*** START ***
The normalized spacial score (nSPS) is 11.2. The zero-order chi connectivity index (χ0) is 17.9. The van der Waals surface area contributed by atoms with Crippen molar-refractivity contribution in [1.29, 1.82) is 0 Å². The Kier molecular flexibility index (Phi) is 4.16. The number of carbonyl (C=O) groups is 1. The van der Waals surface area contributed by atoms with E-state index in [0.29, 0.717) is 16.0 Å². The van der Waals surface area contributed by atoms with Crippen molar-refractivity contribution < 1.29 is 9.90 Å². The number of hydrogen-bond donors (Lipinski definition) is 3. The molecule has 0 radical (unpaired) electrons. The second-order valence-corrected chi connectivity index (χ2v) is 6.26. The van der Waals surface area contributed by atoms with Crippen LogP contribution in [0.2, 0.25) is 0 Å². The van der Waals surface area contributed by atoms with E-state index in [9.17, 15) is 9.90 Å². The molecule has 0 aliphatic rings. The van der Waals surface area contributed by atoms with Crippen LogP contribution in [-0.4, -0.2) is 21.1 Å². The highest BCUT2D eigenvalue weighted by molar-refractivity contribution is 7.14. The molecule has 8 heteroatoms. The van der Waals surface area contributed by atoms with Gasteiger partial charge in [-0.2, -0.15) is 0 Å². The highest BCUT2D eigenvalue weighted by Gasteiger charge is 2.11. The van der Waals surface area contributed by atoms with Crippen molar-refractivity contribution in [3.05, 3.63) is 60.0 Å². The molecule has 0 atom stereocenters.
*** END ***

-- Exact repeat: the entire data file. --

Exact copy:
The normalized spacial score (nSPS) is 11.2. The zero-order chi connectivity index (χ0) is 17.9. The van der Waals surface area contributed by atoms with Crippen molar-refractivity contribution in [1.29, 1.82) is 0 Å². The Kier molecular flexibility index (Phi) is 4.16. The number of carbonyl (C=O) groups is 1. The van der Waals surface area contributed by atoms with E-state index in [0.29, 0.717) is 16.0 Å². The van der Waals surface area contributed by atoms with Crippen molar-refractivity contribution < 1.29 is 9.90 Å². The number of hydrogen-bond donors (Lipinski definition) is 3. The molecule has 0 radical (unpaired) electrons. The second-order valence-corrected chi connectivity index (χ2v) is 6.26. The van der Waals surface area contributed by atoms with Crippen LogP contribution in [0.2, 0.25) is 0 Å². The van der Waals surface area contributed by atoms with E-state index in [9.17, 15) is 9.90 Å². The molecule has 0 aliphatic rings. The van der Waals surface area contributed by atoms with Crippen LogP contribution in [-0.4, -0.2) is 21.1 Å². The highest BCUT2D eigenvalue weighted by molar-refractivity contribution is 7.14. The molecule has 8 heteroatoms. The van der Waals surface area contributed by atoms with Gasteiger partial charge in [-0.2, -0.15) is 0 Å². The highest BCUT2D eigenvalue weighted by Gasteiger charge is 2.11. The van der Waals surface area contributed by atoms with Crippen molar-refractivity contribution in [3.05, 3.63) is 60.0 Å². The molecule has 0 atom stereocenters.